What is Earnings Per Share?

Earnings per Share or EPS refers to figure one obtains by dividing a company’s profit with the outstanding shares of its common stock. It serves as one of the indicators for finding out the profitability of a company. Companies commonly report their EPS after adjusting it for potential share dilution and other extraordinary items. Investors usually consider a company with a higher EPS as more profitable and attractive. 

The Earnings Per Share forms the bottom line on an income statement, which is typically separated into parts.  

  • The company’s direct costs, resulting in gross margin and net revenue
  • The company’s indirect costs, resulting in operating income
  • The company’s net income which is calculated by subtracting tax and interest from the EBIT
  • Breakdown of earnings per share

The breakdown of the EPS is done in 2 ways. Public companies have to report both diluted earnings per share and basic earnings per share. The net income divided by the number of total available shares, including convertible and free float shares, gives us the diluted earnings per share. The net income divided by active, free float shares in the market gives us the basic earnings per share. 

Real stock Earnings Per Share Example

One can calculate the Earnings per Share of a company using any one of two ways. The first way is to subtract the net income by the preferred dividends, dividing the result by the weighted average shares outstanding. The other way is to subtract the net income by preferred dividends, dividing the result by the end of the period shares outstanding. In actuality, most investors use the 2nd method when they calculate the dominator of the equation. 

For instance, let us take $2 million as the net income for a company “ABC” for the 2nd quarter of 2019. The company announces $275,000 worth of preferred dividends. The total number of outstanding shares is 12 million. Here, the EPS = ($2,000,000-$275,000)/12,000,000, which gives us $0.14. Each share receives 14 cents as common shares receive equal earning. Some investors and analysts can use either a diluted EPS or a normalized EPS. 

A Diluted EPS understates the actual EPS entitled to shareholders. It is done as some companies can have outstanding dilutive securities. That increases the number of outstanding shares. The EPS is thus dilutive as the total number of outstanding shares increases as options converted into outstanding shares. 

For instance, let us say that the Company ABC has stock options which are convertible to 2 million shares outstanding. We get a total of 14 million shares outstanding in this case. Thus the dilutive EPS is $0.12, which less than the basic EPS. 

A normalized EPS, on the other hand, tends to give us a more accurate picture of the financial health of a company. This type of adjustment to a company’s income statement considers one-off expenses and reflects the cycles of the economy. It may not reveal a company’s actual profitability.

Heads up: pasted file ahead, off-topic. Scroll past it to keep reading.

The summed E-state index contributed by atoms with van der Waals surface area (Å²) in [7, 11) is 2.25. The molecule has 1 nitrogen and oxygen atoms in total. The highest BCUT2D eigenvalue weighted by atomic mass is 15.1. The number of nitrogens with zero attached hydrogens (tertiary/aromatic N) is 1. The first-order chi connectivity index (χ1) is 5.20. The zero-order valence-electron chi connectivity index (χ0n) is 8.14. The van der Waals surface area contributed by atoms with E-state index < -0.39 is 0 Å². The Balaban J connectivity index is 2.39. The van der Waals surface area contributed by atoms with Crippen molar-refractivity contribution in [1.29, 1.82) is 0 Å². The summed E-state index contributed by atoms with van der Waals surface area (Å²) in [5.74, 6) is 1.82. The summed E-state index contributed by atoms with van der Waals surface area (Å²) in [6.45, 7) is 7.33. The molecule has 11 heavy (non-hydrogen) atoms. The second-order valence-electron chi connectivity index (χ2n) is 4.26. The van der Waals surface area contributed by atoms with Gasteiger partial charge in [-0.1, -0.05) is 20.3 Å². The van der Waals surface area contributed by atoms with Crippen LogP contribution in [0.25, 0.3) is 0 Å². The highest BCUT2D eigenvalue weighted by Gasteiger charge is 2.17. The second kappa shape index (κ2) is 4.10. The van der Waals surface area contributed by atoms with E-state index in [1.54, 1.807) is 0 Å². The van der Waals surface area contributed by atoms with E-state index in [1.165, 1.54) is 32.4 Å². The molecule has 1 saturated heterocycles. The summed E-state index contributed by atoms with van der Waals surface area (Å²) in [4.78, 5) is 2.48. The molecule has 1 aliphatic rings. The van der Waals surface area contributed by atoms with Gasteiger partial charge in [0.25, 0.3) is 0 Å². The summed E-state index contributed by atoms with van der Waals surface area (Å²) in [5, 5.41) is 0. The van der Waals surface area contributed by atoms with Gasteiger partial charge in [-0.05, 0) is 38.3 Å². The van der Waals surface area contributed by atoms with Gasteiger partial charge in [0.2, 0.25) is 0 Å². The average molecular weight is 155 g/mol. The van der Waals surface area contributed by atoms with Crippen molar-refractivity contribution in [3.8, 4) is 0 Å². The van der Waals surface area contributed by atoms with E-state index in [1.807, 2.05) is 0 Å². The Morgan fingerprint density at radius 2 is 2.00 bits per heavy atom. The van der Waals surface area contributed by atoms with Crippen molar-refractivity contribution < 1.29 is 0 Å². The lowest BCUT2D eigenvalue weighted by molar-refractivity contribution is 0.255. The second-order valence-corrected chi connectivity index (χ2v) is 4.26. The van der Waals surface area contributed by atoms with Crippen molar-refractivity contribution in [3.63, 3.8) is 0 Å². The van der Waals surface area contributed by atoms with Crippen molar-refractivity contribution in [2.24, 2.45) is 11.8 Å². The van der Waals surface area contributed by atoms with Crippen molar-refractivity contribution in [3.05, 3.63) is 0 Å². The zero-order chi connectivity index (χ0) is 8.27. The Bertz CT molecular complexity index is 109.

Example of the basic EPS of three companies for the end of the fiscal year 2017

Company Name

Net Income

Preferred Dividends

Weighted Common Shares

Basic EPS


$3.05 Billion


$.599 Billion

$5.09b  ($3.05/$.599)


$7.6 Billion


$3.98 Billion


Bank of America

$18.23 Billion

$1.61 Billion

$10.2 Billion


EPS of major companies

EPS of major companies

Simple Way to Value Stock Using EPS

EPS is one of the most important indicators that investors use to pick stocks. Investors may not have much interest in comparing absolute EPS. This is because earnings cannot be directly accessed by ordinary shareholders. They instead compare the EPS with the share price of the stock, determining the value of earnings. 

Ultimately, it is a company’s earnings that drive up a stock’s price, so analysts and investors pay close attention to it.  The stock price may increase if a company’s earnings are strong for the quarter. Alternatively, a decrease in earnings may indicate that the stock price might decrease as well. Any increase can be a positive sign for the future. However, Investors can never really guarantee this prediction because of the other factors role played  in stock evaluation. 

For instance, during the dot-com boom, the earnings for many companies came in less than the predictions made by investors. Initially, stock prices skyrocketed as investors felt excited about the growth potential of the companies in question. Eventually, however, the high valuations of the companies plummeted as they could not earn enough to keep up with the predictions. 

Thus, investors can evaluate a stock’s EPS when they are considering purchasing. A positive EPS may indicate that the company is on track towards profitability. However, many companies manipulate their EPS by buying back their own shares and not taking outstanding debt into account.